• Flashes ability to fire hands, control with power, and take a DE wherever he wants him to go
    • Slow off the line again and gets beat around the corner on a draw play, heavy feet?
    • Continuously struggling with the speed rush, recovers with length and fluid hips though
    • Shows ability to sink hips, sit in his pass set, and extend hands while staying balanced
    • Increasingly steady in pass pro as the game wears on, finds his groove in terms of footwork
    • Keeps struggling to get depth in kickslide, hits a point where he wants to turn and ride out DE’s, gets away with multiple close calls in terms of holding

    http://www.detroitlionsdraft.com/201...outing-report/

    For everything that has been inconsistent on the Tennessee Volunteers offense this season, the one constant has been their offensive line. There are plenty of people who think four or five members of this year’s group could end up playing in the NFL. The most noted of the bunch if Antonio Richardson at left tackle and center James Stone is a solid pivot prospect, but the most intriguing of the group might be their right tackle, Ja’Wuan James. James is a terrific right tackle in Knoxville, but he has more than enough ability where he would be playing left tackle for a significant number of teams in college football. As a result, Tennessee has a pair of enormous bookend tackles that are in the conversation as the best pair in the nation this year.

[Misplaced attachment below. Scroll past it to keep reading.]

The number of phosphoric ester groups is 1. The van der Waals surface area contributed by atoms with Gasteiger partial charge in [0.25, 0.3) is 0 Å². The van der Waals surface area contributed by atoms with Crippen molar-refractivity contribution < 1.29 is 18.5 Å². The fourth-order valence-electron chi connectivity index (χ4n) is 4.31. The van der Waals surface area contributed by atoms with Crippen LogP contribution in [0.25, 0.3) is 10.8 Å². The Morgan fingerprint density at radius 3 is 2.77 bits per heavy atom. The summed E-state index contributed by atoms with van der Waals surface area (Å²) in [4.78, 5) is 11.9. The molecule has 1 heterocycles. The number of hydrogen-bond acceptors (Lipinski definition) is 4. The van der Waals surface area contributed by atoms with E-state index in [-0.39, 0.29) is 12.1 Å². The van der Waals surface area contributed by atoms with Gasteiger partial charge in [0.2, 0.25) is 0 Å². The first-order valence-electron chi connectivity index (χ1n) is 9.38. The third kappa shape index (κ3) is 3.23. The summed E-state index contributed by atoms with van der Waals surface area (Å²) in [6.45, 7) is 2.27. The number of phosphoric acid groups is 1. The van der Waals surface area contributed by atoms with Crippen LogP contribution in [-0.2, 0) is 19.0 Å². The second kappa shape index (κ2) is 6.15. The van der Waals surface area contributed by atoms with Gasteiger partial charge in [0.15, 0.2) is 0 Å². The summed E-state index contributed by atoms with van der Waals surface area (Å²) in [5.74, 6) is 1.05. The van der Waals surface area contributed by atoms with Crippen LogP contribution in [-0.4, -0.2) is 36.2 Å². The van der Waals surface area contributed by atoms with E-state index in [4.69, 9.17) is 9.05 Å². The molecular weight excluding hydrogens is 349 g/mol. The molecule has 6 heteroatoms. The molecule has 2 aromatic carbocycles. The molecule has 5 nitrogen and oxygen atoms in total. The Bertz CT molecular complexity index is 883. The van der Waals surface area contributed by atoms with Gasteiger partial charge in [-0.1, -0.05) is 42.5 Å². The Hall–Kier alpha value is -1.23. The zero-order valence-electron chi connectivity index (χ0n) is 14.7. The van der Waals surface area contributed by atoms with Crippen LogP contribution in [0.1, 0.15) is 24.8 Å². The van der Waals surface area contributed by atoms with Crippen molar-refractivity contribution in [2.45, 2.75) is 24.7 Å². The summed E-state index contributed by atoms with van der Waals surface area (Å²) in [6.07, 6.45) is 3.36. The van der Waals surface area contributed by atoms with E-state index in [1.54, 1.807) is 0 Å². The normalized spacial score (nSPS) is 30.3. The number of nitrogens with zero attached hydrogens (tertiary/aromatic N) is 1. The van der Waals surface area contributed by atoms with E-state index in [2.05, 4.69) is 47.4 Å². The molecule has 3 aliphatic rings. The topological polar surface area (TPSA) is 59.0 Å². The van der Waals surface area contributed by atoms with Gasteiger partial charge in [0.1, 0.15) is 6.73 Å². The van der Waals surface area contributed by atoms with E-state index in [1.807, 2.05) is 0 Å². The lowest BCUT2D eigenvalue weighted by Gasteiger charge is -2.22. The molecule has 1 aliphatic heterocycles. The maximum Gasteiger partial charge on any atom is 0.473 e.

James has great size, strength, and athleticism to play tackle as well as a mean streak that will show up in the running game. In pass protection, James offers significant ability but will occasionally just stop his feet and give opponents an opening to work around the edge against him. James looks like a top 100 pick and it would not be a shock if he was mentioned as someone who could move to left tackle in the NFL but he makes for an extremely talented right tackle prospect as well. Inconsistency might be the only thing that prevents from going in the top 75, but he still looks like he could be a great plug and play right tackle that could potentially make the move to left tackle or at least be a backup option there.
    Vitals & Build
    James is listed at 6’6” 318lbs with a terrific build. It will be interesting to see just where he measures in as he is remarkably svelte for the position. He has good functional strength and terrific feet and agility. James has a pretty good motor but appears to have an extra gear when he feels challenged by the guy across from him. So much will depend on the advice he gets going forward but if he is looking to maximize his ability at right tackle, he could easily add more weight and strength without sacrificing a problematic amount of athleticism. Should he want to try to make the move to left tackle going into the NFL, he will obviously want to add strength but he might be more careful with his overall weight as he wants to maximize his feet and ability to slide.
    Athleticism